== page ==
AND a youth said, Speak to us of Friendship.
And he answered, saying:
Your friend is your needs answered.
He is your field which you sow with love and reap with thanksgiving.
And he is your board and your fireside.
For you come to him with your hunger, and you seek him for peace.
When your friend speaks his mind you fear not the “nay” in your own mind, nor do you with hold the “aye.”
And when he is silent your heart ceases not to listen to his heart;
For without words, in friendship, all thoughts, all desires, all expectations are born and shared, with joy that is unclaimed.
when you part from your friend, you grieve not;
For that which you love most in him may be clearer in his absence, as the mountain to the climber is clearer from the plain.
And let there be no purpose in friendship save the deepening of the spirit.
For love that seeks aught but the disclosure of its own mystery is not love but a net cast forth: and only the unprofitable is caught.
And let your best be for your friend.
If he must know the ebb of your tide, let him know its flood also.
For what is your friend that you should seek him with hours to kill?
Seek him always with hours to live.
For it is his to fill your need, but not your emptiness.
And in the sweetness of friendship let there be laughter, and sharing of pleasures.
For in the dew of little things the heart finds its morning and is refreshed.
The above is a prose poem extracted from The Prophet, Gibran’s most famous work.
Did you know that Kahlil Gibran is the third best selling poet of all time? Have you ever wondered why he has been and still is so popular? Interested to see what others thought I did some research. The best articles I came up with were from the BBC and that was a surprise too. I always had the impression that he was spurned by the literati. Another fact that interests me is that (according to Wikipedia) his third placing follows Shakespeare and Laozi. Shakespeare certainly has a fine understanding of human behaviour. And it seems Laozi had the same gift. Gibran certainly has it.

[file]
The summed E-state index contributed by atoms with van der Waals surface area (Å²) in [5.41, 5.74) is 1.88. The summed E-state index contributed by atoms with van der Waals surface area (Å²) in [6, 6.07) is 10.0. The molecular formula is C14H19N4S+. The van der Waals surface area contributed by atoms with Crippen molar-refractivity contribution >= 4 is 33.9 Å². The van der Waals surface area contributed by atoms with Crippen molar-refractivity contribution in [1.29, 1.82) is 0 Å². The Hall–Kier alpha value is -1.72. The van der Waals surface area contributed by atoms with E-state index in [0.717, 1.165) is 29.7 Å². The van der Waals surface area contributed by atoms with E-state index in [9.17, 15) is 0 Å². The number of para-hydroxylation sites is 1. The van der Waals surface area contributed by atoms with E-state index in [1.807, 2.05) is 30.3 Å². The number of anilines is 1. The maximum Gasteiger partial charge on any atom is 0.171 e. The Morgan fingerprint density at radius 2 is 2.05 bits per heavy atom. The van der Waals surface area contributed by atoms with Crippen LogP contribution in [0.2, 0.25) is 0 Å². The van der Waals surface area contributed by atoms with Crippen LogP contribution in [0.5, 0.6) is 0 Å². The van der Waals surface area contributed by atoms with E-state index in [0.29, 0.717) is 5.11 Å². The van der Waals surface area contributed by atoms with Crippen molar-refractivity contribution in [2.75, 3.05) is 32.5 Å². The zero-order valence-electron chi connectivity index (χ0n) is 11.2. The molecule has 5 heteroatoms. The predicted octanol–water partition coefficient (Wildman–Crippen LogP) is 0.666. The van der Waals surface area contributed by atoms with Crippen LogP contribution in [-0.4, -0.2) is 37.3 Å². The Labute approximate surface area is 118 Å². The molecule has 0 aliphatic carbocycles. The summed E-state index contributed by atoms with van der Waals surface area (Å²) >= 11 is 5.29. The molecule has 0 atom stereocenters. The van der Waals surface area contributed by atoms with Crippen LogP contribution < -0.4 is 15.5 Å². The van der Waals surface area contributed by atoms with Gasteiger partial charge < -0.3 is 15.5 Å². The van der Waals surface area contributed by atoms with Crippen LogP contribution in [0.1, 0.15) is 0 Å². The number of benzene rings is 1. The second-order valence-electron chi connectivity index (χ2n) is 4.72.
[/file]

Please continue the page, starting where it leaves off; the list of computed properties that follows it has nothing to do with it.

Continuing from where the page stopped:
If you have often pondered his popularity yourself, I recommend the BBC article entitled Kahlil Gibran’s The Prophet: Why is it so loved? Read it here
If you want to learn about The Man Behind The Prophet, another article from the BBC, go here. If you scroll down you can also watch a video on the museum built in his honour in Lebanon. Both these articles are easy to read. And there are images of his artwork. Well worth a visit.
And now you can pop over to Tuesday Poem where, Claire Beynon is this week’s editor with an unusual poem called News from the Island by Tracey Sullivan.